The city of Laramie was an ideal second choice for the refining operations as it was also located on the main rail line. The refinery could get plenty of water from the Big Laramie River and the City Springs. An educated workforce and available housing added to the location’s attraction.
A site was chosen along the Laramie River, on both sides of Cedar St., a dirt track then. The site extended north to Curtis St., which was then called Stockyard Road. A high water table discovered as work started in early 1919 briefly delayed construction.
Further testing showed a layer of limestone at a depth of fourteen feet that would make a solid foundation. Building resumed in September 1919, with the heavier structures being supported by caissons drilled into the limestone.
Stills are constructed
The fall of 1919 and the winter of 1920 were brutally cold. The concrete work began in November with over 6,000 cubic yards poured after the gravel was heated and mixed with hot water.
The company reported that the poured concrete was immediately covered with large tarpaulins and heated for two or three days from nearby kerosene heaters called salamanders until the concrete was thoroughly set.
Once the concrete for the first two batteries of stills had been poured and set, large tanks (10 feet in diameter, 30 feet in length) were rolled into place atop the foundations.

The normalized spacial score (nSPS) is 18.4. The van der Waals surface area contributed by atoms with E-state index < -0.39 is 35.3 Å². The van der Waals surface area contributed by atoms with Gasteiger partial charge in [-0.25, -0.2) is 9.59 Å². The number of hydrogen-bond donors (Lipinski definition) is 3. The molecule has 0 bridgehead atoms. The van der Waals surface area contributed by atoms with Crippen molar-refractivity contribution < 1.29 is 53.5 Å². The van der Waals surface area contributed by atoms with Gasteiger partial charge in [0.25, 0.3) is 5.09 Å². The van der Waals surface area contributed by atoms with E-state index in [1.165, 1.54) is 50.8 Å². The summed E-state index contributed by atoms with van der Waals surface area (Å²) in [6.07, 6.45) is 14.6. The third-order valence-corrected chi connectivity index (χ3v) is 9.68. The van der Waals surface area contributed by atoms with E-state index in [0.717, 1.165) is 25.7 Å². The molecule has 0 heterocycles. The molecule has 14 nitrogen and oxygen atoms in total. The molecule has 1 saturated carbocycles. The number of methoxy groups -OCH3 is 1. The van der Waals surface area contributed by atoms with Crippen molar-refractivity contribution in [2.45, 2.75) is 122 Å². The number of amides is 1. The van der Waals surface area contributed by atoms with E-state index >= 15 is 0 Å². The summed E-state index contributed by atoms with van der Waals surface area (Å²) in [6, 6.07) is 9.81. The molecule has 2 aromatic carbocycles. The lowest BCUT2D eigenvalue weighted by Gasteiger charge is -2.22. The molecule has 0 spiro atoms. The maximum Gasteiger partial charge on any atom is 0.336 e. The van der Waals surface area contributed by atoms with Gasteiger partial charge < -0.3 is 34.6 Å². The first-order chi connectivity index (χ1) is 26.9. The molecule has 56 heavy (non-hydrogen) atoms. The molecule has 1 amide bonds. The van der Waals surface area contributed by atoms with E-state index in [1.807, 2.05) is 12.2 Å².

There were five stills in each battery, each holding a large furnace where wood was burned to heat the tank above. The exhaust was connected to a 150-foot high smoke stack.
From each still, the ovens would heat oil to various temperatures in order to separate products such as gasoline, kerosene, fuel oil, motor oil, and other petroleum distillates.
When the Midwest refinery was complete, the site included warehouses, a power plant, a business office, laboratory, boiler house and a tank farm. The tank farm was impressive: ten 10,000-barrel and six 35,000-barrel tanks held fuel oil. Also, there was a pair of 55,000-barrel tanks to store the crude oil from the field. Even more tanks were constructed as the plant went into full operation.